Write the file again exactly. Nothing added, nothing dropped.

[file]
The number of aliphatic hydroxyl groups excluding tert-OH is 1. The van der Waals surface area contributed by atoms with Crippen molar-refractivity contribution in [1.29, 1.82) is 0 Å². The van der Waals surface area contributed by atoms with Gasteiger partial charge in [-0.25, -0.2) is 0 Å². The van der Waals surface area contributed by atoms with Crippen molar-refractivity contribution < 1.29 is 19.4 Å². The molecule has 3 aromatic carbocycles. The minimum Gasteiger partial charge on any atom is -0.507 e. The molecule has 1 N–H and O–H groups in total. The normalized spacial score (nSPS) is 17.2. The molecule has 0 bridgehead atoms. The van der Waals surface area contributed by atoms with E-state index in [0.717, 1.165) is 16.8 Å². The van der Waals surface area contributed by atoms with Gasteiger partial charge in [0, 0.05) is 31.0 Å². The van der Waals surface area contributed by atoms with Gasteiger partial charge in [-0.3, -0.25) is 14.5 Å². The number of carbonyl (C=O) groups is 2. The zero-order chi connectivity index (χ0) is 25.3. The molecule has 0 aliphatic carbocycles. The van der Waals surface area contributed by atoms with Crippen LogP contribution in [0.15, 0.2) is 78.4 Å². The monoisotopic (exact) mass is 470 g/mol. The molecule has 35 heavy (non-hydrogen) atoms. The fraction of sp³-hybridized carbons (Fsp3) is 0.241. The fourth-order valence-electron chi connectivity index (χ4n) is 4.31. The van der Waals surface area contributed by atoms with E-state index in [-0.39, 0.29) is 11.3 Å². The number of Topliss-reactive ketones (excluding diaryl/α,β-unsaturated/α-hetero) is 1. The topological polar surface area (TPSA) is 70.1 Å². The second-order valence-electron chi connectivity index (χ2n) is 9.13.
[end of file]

The number of aliphatic hydroxyl groups excluding tert-OH is 1. The van der Waals surface area contributed by atoms with Crippen molar-refractivity contribution in [1.29, 1.82) is 0 Å². The van der Waals surface area contributed by atoms with Gasteiger partial charge in [-0.25, -0.2) is 0 Å². The van der Waals surface area contributed by atoms with Crippen molar-refractivity contribution < 1.29 is 19.4 Å². The molecule has 3 aromatic carbocycles. The minimum Gasteiger partial charge on any atom is -0.507 e. The molecule has 1 N–H and O–H groups in total. The normalized spacial score (nSPS) is 17.2. The molecule has 0 bridgehead atoms. The van der Waals surface area contributed by atoms with E-state index in [0.717, 1.165) is 16.8 Å². The van der Waals surface area contributed by atoms with Gasteiger partial charge in [0, 0.05) is 31.0 Å². The van der Waals surface area contributed by atoms with Gasteiger partial charge in [-0.3, -0.25) is 14.5 Å². The number of carbonyl (C=O) groups is 2. The zero-order chi connectivity index (χ0) is 25.3. The molecule has 0 aliphatic carbocycles. The van der Waals surface area contributed by atoms with Crippen LogP contribution in [0.15, 0.2) is 78.4 Å². The monoisotopic (exact) mass is 470 g/mol. The molecule has 35 heavy (non-hydrogen) atoms. The fraction of sp³-hybridized carbons (Fsp3) is 0.241. The fourth-order valence-electron chi connectivity index (χ4n) is 4.31. The van der Waals surface area contributed by atoms with E-state index in [-0.39, 0.29) is 11.3 Å². The number of Topliss-reactive ketones (excluding diaryl/α,β-unsaturated/α-hetero) is 1. The topological polar surface area (TPSA) is 70.1 Å². The second-order valence-electron chi connectivity index (χ2n) is 9.13.